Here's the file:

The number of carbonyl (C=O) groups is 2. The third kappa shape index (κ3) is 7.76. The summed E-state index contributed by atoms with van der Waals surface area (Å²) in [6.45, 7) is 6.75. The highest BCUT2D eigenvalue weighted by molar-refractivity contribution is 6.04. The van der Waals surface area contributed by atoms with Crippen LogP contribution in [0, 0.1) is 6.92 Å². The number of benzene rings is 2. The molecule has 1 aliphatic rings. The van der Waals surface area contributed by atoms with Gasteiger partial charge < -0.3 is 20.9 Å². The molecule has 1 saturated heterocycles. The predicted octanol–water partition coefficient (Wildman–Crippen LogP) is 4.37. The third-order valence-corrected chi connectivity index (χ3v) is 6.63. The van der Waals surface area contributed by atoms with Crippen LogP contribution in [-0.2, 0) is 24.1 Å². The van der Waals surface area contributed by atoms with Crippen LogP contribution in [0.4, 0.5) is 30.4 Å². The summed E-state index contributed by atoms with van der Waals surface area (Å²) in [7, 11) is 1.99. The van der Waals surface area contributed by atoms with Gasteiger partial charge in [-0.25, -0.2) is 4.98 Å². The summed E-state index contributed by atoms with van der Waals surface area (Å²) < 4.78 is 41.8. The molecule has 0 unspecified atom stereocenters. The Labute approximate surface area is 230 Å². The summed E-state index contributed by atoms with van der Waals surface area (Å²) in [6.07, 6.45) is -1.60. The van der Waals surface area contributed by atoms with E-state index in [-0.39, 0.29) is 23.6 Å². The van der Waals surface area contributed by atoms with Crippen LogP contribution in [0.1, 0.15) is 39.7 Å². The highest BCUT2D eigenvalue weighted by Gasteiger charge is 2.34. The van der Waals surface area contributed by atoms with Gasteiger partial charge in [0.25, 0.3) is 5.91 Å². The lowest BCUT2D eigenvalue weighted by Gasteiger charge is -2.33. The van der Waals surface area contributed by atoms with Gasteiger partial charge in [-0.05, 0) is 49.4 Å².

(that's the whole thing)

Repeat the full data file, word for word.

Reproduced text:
The number of carbonyl (C=O) groups is 2. The third kappa shape index (κ3) is 7.76. The summed E-state index contributed by atoms with van der Waals surface area (Å²) in [6.45, 7) is 6.75. The highest BCUT2D eigenvalue weighted by molar-refractivity contribution is 6.04. The van der Waals surface area contributed by atoms with Crippen LogP contribution in [0, 0.1) is 6.92 Å². The number of benzene rings is 2. The molecule has 1 aliphatic rings. The van der Waals surface area contributed by atoms with Gasteiger partial charge < -0.3 is 20.9 Å². The molecule has 1 saturated heterocycles. The predicted octanol–water partition coefficient (Wildman–Crippen LogP) is 4.37. The third-order valence-corrected chi connectivity index (χ3v) is 6.63. The van der Waals surface area contributed by atoms with Crippen LogP contribution in [-0.2, 0) is 24.1 Å². The van der Waals surface area contributed by atoms with Crippen LogP contribution in [0.4, 0.5) is 30.4 Å². The summed E-state index contributed by atoms with van der Waals surface area (Å²) in [7, 11) is 1.99. The van der Waals surface area contributed by atoms with Gasteiger partial charge in [-0.25, -0.2) is 4.98 Å². The summed E-state index contributed by atoms with van der Waals surface area (Å²) < 4.78 is 41.8. The molecule has 0 unspecified atom stereocenters. The Labute approximate surface area is 230 Å². The summed E-state index contributed by atoms with van der Waals surface area (Å²) in [6.07, 6.45) is -1.60. The van der Waals surface area contributed by atoms with E-state index in [-0.39, 0.29) is 23.6 Å². The van der Waals surface area contributed by atoms with Crippen LogP contribution in [0.1, 0.15) is 39.7 Å². The highest BCUT2D eigenvalue weighted by Gasteiger charge is 2.34. The van der Waals surface area contributed by atoms with Gasteiger partial charge in [0.25, 0.3) is 5.91 Å². The lowest BCUT2D eigenvalue weighted by Gasteiger charge is -2.33. The van der Waals surface area contributed by atoms with Gasteiger partial charge in [-0.05, 0) is 49.4 Å².